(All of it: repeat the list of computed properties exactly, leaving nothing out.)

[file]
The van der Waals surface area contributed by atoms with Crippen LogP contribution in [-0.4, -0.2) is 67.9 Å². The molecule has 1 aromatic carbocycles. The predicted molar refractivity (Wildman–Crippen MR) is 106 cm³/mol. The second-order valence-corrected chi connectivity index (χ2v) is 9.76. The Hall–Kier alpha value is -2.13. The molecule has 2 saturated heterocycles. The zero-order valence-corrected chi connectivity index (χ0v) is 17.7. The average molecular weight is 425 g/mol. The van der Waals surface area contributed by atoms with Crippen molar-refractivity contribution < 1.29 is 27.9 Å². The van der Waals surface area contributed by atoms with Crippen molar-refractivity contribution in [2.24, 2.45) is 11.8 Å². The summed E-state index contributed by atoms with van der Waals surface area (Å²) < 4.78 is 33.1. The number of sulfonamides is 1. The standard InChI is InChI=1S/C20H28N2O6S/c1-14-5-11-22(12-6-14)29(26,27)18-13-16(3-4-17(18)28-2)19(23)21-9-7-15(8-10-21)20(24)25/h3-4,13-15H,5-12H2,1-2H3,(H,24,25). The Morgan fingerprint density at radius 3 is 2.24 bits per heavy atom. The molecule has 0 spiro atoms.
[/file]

The van der Waals surface area contributed by atoms with Crippen LogP contribution in [-0.4, -0.2) is 67.9 Å². The molecule has 1 aromatic carbocycles. The predicted molar refractivity (Wildman–Crippen MR) is 106 cm³/mol. The second-order valence-corrected chi connectivity index (χ2v) is 9.76. The Hall–Kier alpha value is -2.13. The molecule has 2 saturated heterocycles. The zero-order valence-corrected chi connectivity index (χ0v) is 17.7. The average molecular weight is 425 g/mol. The van der Waals surface area contributed by atoms with Crippen molar-refractivity contribution < 1.29 is 27.9 Å². The van der Waals surface area contributed by atoms with Crippen molar-refractivity contribution in [2.24, 2.45) is 11.8 Å². The summed E-state index contributed by atoms with van der Waals surface area (Å²) < 4.78 is 33.1. The number of sulfonamides is 1. The standard InChI is InChI=1S/C20H28N2O6S/c1-14-5-11-22(12-6-14)29(26,27)18-13-16(3-4-17(18)28-2)19(23)21-9-7-15(8-10-21)20(24)25/h3-4,13-15H,5-12H2,1-2H3,(H,24,25). The Morgan fingerprint density at radius 3 is 2.24 bits per heavy atom. The molecule has 0 spiro atoms.